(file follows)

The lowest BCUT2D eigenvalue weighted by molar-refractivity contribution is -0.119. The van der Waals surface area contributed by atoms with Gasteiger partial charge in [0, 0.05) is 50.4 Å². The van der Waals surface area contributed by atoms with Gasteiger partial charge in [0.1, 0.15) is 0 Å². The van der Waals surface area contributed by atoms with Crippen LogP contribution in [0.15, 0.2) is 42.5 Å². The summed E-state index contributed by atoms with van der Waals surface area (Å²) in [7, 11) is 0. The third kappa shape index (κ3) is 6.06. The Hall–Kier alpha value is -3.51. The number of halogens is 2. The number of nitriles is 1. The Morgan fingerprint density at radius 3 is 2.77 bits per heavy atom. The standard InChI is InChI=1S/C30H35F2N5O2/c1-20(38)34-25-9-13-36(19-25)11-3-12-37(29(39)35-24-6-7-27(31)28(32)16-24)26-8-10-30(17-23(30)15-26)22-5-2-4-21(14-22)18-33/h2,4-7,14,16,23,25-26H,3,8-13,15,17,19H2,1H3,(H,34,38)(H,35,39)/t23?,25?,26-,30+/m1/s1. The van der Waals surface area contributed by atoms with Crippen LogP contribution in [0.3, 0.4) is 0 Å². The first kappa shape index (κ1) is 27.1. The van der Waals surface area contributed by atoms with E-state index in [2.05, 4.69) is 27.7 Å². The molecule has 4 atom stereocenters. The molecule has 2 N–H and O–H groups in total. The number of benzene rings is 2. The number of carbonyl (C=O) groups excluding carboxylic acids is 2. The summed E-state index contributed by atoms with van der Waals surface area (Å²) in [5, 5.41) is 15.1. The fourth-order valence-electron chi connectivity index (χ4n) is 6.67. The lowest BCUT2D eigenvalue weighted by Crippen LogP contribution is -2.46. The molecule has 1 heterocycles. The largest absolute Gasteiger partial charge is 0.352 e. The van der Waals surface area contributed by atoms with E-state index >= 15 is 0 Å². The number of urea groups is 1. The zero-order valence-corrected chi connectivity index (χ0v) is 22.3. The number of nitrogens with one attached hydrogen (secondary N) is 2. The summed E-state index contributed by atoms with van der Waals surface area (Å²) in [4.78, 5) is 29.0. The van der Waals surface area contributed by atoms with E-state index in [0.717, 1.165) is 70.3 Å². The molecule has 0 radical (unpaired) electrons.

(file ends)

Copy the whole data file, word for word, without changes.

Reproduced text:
The lowest BCUT2D eigenvalue weighted by molar-refractivity contribution is -0.119. The van der Waals surface area contributed by atoms with Gasteiger partial charge in [0, 0.05) is 50.4 Å². The van der Waals surface area contributed by atoms with Gasteiger partial charge in [0.1, 0.15) is 0 Å². The van der Waals surface area contributed by atoms with Crippen LogP contribution in [0.15, 0.2) is 42.5 Å². The summed E-state index contributed by atoms with van der Waals surface area (Å²) in [7, 11) is 0. The third kappa shape index (κ3) is 6.06. The Hall–Kier alpha value is -3.51. The number of halogens is 2. The number of nitriles is 1. The Morgan fingerprint density at radius 3 is 2.77 bits per heavy atom. The standard InChI is InChI=1S/C30H35F2N5O2/c1-20(38)34-25-9-13-36(19-25)11-3-12-37(29(39)35-24-6-7-27(31)28(32)16-24)26-8-10-30(17-23(30)15-26)22-5-2-4-21(14-22)18-33/h2,4-7,14,16,23,25-26H,3,8-13,15,17,19H2,1H3,(H,34,38)(H,35,39)/t23?,25?,26-,30+/m1/s1. The van der Waals surface area contributed by atoms with Crippen LogP contribution in [0.3, 0.4) is 0 Å². The first kappa shape index (κ1) is 27.1. The van der Waals surface area contributed by atoms with E-state index in [2.05, 4.69) is 27.7 Å². The molecule has 4 atom stereocenters. The molecule has 2 N–H and O–H groups in total. The number of benzene rings is 2. The number of carbonyl (C=O) groups excluding carboxylic acids is 2. The summed E-state index contributed by atoms with van der Waals surface area (Å²) in [5, 5.41) is 15.1. The fourth-order valence-electron chi connectivity index (χ4n) is 6.67. The lowest BCUT2D eigenvalue weighted by Crippen LogP contribution is -2.46. The molecule has 1 heterocycles. The largest absolute Gasteiger partial charge is 0.352 e. The van der Waals surface area contributed by atoms with E-state index >= 15 is 0 Å². The number of urea groups is 1. The zero-order valence-corrected chi connectivity index (χ0v) is 22.3. The number of nitrogens with one attached hydrogen (secondary N) is 2. The summed E-state index contributed by atoms with van der Waals surface area (Å²) in [4.78, 5) is 29.0. The van der Waals surface area contributed by atoms with E-state index in [0.717, 1.165) is 70.3 Å². The molecule has 0 radical (unpaired) electrons.